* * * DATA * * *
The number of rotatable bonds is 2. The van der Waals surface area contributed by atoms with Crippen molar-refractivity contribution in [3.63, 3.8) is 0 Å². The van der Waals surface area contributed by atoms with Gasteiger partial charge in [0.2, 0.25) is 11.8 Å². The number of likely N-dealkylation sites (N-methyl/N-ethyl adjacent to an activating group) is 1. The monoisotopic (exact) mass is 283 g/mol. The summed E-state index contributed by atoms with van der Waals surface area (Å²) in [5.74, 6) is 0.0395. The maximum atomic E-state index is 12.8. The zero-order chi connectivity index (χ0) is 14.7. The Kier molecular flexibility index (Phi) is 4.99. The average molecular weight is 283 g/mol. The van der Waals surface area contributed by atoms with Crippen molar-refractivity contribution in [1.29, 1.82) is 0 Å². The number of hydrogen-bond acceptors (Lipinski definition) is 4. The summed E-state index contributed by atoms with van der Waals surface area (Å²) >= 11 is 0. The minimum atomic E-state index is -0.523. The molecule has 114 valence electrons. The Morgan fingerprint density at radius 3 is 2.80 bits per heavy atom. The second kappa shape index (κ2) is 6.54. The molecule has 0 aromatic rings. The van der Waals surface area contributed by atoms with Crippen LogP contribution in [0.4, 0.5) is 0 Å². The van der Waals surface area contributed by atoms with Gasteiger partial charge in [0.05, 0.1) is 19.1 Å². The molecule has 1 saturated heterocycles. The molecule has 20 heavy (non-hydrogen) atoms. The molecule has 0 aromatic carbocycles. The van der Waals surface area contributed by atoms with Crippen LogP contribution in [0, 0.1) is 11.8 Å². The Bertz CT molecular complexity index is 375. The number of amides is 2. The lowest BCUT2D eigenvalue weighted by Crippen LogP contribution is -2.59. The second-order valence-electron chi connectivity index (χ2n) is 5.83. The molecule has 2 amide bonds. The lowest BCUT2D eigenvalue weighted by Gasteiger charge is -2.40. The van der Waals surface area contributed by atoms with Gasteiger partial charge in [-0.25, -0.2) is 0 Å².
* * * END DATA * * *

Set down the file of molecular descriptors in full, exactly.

The number of rotatable bonds is 2. The van der Waals surface area contributed by atoms with Crippen molar-refractivity contribution in [3.63, 3.8) is 0 Å². The van der Waals surface area contributed by atoms with Gasteiger partial charge in [0.2, 0.25) is 11.8 Å². The number of likely N-dealkylation sites (N-methyl/N-ethyl adjacent to an activating group) is 1. The monoisotopic (exact) mass is 283 g/mol. The summed E-state index contributed by atoms with van der Waals surface area (Å²) in [5.74, 6) is 0.0395. The maximum atomic E-state index is 12.8. The zero-order chi connectivity index (χ0) is 14.7. The Kier molecular flexibility index (Phi) is 4.99. The average molecular weight is 283 g/mol. The van der Waals surface area contributed by atoms with Crippen molar-refractivity contribution in [1.29, 1.82) is 0 Å². The number of hydrogen-bond acceptors (Lipinski definition) is 4. The summed E-state index contributed by atoms with van der Waals surface area (Å²) >= 11 is 0. The minimum atomic E-state index is -0.523. The molecule has 114 valence electrons. The Morgan fingerprint density at radius 3 is 2.80 bits per heavy atom. The second kappa shape index (κ2) is 6.54. The molecule has 0 aromatic rings. The van der Waals surface area contributed by atoms with Crippen LogP contribution in [0.4, 0.5) is 0 Å². The van der Waals surface area contributed by atoms with Gasteiger partial charge in [0.05, 0.1) is 19.1 Å². The molecule has 1 saturated heterocycles. The molecule has 20 heavy (non-hydrogen) atoms. The molecule has 0 aromatic carbocycles. The van der Waals surface area contributed by atoms with Crippen LogP contribution in [0, 0.1) is 11.8 Å². The Bertz CT molecular complexity index is 375. The number of amides is 2. The lowest BCUT2D eigenvalue weighted by Crippen LogP contribution is -2.59. The second-order valence-electron chi connectivity index (χ2n) is 5.83. The molecule has 2 amide bonds. The lowest BCUT2D eigenvalue weighted by Gasteiger charge is -2.40. The van der Waals surface area contributed by atoms with Gasteiger partial charge in [-0.25, -0.2) is 0 Å².